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Thursday
Jun302016

Get Ready for the Time-Tap System of Combo Quest 2

Now I know that there are those out there who are addicted to clicker games, and there are those who have tired of them, but there comes a time in every gamer's life where they are introduced to something a little bit different, something that will cause you to not rapidly tap as fast as possible, and this instance might just be the game Combo Quest 2

Here's the really awesome thing about trying to see if this game is up your alley, you can find out TODAY if you are an iOS user. You'll be able to choose between 20 different heroes, battle through 90 stages, and of course wage epic battles against the bosses that stand in your way.

The game is free to play with in-app purchases, so what is stopping you, go get it today, that is if you have what it takes to conquer the combos set before you. Each color has a different meaning, and if you can't keep the rhythm you will meet your maker.

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Thursday
Jun302016

Interview: Derek A. Kamal of Shoreless Skies Publishing

 

Charlie had the chance to sit down with Derek, founder of Shoreless Skies Publishing to talk about his game The Dig as well as his upcoming book HOMES.

If you are a table top fan looking for a game in which the story is the main driving force, then this is the game for you. You can actually pick it up from Amazon or DriveThruRPG today.

As for the book, HOMES, it is about to come out, so go ahead and pre-order it. This book actually takes place in the same universe as the game The Dig, and actually gives you an even richer background on the world that you'll be playing in for The Dig.

So our advice to you is to just go ahead and get both, you'll thank us later.

You can find about everything over at http://www.shorelessskies.com

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Thursday
Jun302016

Thursday Night Hangout 06/16/2016

Thursday
Jun302016

Thursday Night Hangout 06/09/2016

Wednesday
Jun292016

All your content are belong to us (Xbox Fitness being shut down)

In a recent blog post by Microsoft Studios, the announcement was made that all content purchased through the Xbox Fitness app will no longer be accessible July 1, 2017.  These are workout videos that users have purchased, such as the popular P90X workout.  Not just a monthly subscription like Netflix or Hulu.  Look at the comments on the blog link or Reddit and you'll see users are just a tad outraged.  I'm particularly amused by Microsoft's word choice of "Sunset" as if that's supposed to make the announcement more palatable.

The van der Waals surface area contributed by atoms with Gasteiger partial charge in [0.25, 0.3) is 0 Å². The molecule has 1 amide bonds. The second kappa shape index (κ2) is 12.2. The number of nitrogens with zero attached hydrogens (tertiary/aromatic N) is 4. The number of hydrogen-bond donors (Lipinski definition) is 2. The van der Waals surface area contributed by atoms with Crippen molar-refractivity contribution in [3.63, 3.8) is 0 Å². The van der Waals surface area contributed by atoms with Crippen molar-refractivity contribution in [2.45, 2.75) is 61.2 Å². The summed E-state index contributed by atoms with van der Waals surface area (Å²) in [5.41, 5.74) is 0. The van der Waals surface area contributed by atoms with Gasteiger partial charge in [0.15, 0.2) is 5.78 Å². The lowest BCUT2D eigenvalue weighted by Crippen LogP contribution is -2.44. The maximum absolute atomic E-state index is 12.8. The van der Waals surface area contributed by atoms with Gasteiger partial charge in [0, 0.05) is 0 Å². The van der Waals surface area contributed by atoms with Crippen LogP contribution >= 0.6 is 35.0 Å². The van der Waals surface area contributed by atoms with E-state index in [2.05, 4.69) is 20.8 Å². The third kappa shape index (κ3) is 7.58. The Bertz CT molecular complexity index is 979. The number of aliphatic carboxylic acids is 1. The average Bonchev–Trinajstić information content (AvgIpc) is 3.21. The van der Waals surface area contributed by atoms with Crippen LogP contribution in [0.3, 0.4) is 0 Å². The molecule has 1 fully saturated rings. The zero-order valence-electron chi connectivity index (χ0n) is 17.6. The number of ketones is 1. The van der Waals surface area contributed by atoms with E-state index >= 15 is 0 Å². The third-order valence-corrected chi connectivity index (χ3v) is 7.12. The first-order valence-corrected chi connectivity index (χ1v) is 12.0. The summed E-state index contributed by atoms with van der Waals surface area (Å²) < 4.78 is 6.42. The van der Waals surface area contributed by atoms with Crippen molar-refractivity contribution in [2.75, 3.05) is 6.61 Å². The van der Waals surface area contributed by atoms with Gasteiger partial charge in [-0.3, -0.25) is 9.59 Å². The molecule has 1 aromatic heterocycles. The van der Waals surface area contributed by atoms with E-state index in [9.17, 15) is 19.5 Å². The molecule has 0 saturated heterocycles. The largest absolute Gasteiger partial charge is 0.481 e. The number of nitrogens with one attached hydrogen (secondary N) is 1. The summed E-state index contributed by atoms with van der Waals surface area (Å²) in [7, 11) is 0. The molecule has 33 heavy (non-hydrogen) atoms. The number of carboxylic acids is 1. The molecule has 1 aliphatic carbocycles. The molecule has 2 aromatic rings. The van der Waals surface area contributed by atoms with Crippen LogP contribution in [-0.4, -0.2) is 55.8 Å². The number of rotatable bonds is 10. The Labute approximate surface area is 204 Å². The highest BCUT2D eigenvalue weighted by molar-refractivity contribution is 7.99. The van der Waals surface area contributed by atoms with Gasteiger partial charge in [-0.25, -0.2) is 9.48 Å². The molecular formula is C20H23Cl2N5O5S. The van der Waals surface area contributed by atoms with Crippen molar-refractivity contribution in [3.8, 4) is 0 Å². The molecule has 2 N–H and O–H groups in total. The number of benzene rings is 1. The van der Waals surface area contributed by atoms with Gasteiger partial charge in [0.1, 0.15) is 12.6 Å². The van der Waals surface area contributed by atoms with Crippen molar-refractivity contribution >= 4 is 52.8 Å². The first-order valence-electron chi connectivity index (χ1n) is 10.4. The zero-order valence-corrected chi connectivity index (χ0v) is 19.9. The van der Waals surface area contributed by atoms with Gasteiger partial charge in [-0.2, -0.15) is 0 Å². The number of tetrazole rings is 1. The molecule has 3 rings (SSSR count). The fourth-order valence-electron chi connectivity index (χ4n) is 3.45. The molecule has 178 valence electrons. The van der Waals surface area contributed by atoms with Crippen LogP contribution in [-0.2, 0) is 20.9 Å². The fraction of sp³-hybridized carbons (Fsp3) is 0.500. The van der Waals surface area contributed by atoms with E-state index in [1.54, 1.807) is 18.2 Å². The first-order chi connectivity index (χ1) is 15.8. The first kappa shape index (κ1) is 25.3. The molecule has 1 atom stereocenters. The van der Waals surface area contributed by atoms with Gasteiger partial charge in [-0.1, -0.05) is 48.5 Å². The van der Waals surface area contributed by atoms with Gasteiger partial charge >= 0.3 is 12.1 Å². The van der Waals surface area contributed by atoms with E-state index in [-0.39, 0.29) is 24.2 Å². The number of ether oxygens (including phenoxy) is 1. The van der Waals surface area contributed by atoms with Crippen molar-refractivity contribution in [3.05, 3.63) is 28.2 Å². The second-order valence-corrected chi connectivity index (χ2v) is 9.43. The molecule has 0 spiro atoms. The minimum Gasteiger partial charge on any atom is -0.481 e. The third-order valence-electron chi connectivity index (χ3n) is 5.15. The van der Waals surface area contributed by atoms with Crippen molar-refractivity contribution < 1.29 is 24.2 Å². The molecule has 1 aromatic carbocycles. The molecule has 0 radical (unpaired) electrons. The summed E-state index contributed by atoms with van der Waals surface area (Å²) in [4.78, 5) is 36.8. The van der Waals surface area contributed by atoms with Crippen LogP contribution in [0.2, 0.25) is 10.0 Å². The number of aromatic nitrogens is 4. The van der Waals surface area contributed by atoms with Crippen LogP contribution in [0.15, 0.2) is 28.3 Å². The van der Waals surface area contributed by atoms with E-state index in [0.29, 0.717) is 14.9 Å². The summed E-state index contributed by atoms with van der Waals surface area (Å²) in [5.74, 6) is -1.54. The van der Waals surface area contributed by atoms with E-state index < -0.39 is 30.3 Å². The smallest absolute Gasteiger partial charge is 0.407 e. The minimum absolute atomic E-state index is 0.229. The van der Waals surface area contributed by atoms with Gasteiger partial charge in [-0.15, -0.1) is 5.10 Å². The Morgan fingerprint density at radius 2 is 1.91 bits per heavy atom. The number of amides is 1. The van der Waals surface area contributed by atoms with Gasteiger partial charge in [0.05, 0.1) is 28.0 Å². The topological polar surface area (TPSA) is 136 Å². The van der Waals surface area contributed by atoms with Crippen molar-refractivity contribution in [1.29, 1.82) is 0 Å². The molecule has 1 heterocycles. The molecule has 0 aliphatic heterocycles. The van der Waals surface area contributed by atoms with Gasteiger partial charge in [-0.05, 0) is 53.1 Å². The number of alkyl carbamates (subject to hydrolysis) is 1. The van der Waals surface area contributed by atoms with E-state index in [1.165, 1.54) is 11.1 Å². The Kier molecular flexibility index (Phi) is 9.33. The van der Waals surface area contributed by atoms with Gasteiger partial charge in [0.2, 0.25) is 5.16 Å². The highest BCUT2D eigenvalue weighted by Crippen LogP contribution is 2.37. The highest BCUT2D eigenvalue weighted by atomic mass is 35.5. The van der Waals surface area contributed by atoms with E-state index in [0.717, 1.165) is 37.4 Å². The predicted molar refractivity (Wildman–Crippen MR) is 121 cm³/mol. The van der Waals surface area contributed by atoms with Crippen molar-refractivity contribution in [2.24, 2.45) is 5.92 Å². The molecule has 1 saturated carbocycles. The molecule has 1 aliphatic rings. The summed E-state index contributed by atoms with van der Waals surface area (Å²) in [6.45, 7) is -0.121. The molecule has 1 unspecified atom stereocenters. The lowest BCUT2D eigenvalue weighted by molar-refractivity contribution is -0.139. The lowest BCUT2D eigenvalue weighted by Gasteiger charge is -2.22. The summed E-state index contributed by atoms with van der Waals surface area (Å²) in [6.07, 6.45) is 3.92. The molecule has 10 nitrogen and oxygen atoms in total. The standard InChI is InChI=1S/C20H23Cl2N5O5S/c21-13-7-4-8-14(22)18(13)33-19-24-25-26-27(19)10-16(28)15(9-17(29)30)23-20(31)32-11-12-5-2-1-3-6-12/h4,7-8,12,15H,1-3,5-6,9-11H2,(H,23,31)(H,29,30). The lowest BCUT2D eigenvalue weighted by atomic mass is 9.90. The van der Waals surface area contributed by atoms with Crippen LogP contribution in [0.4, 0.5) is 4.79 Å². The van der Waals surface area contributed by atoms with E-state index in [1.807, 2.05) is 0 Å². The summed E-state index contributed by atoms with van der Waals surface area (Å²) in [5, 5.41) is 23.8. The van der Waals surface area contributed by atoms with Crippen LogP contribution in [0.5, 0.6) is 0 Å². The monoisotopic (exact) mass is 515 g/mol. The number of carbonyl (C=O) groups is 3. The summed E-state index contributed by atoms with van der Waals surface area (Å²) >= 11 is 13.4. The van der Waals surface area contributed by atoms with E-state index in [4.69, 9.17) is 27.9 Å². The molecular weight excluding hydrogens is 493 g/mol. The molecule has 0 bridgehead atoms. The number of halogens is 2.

Of course, users of certain platforms such as MMOs and sports franchises have similar case studies, but are different primarily in that MMOs are online and the single player mode of sports games are still playable.  One would hope that Xbox Fitness users can at least have a downloadble version of the workouts they've purchased.  Sadly, chances are it's a licensing issue so that may happen.

However, it also speaks to a larger issue, which appears to be Microsoft giving up on the Kinect in lieu of the impending Virtual Reality Master Race.  At launch, Microsoft insisted the Kinect would never go away and that it would become a vital part of the Xbox experience.  And of course, Microsoft reversed course releasing the Kinect-free version.  While there is some useful houseful utility such as controlling your TV with voice commands, it seems that the Xbox One has run into the same issue as the Xbox 360: There just isn't enough to justify a Kinect unless you're into fitness games.  Developers might add on a Kinect gimmick - such as being able to order around your squad in Mass Effect with voice commands - but by and large, developers just haven't cared about making that killer Kinect app.  And now, you have an app that is perfect for the Kinect - Xbox Fitness - and Microsoft kills it off.  Goodbye, Kinect, we hardly knew ye.

Which makes me wonder.  If Microsoft is basically giving up on the Kinect - and yes, I see this as Microsoft giving up on the Kinect - why should I believe they won't give up on future technologies like VR?

This also speaks to the larger philosophy of DRM and always-on-games (and the image at the top of the screen).  Like a seer, Charlie has spoken many times about hating always-online games.  His predictions of gloom and doom - which I've often enough given him grief over - have come to fruition with a textbook example of why always-online games are terrible for consumers.  I'm not even talking SimCity level debacles.  With the snap of a developers fingers, all my games can disappear.  Of course, the trick's on us- it's not really my game.  Looping back one more time to games that are no longer playable - primarily MMOs - I think it's safe to say there's some assumption of risk on the user's end.  We know it's an online game, and should that online server go away, so will the game.  No problem.  But for video workouts that you've purchased?  I reckon users were very much under the impression they'd have the videos, if not perpetually, at least for the lifepsan of their Xbox One.  Sadly, we're seeing even a console's lifespan isn't a safe bet for being able to use digital content they purchased licensed.

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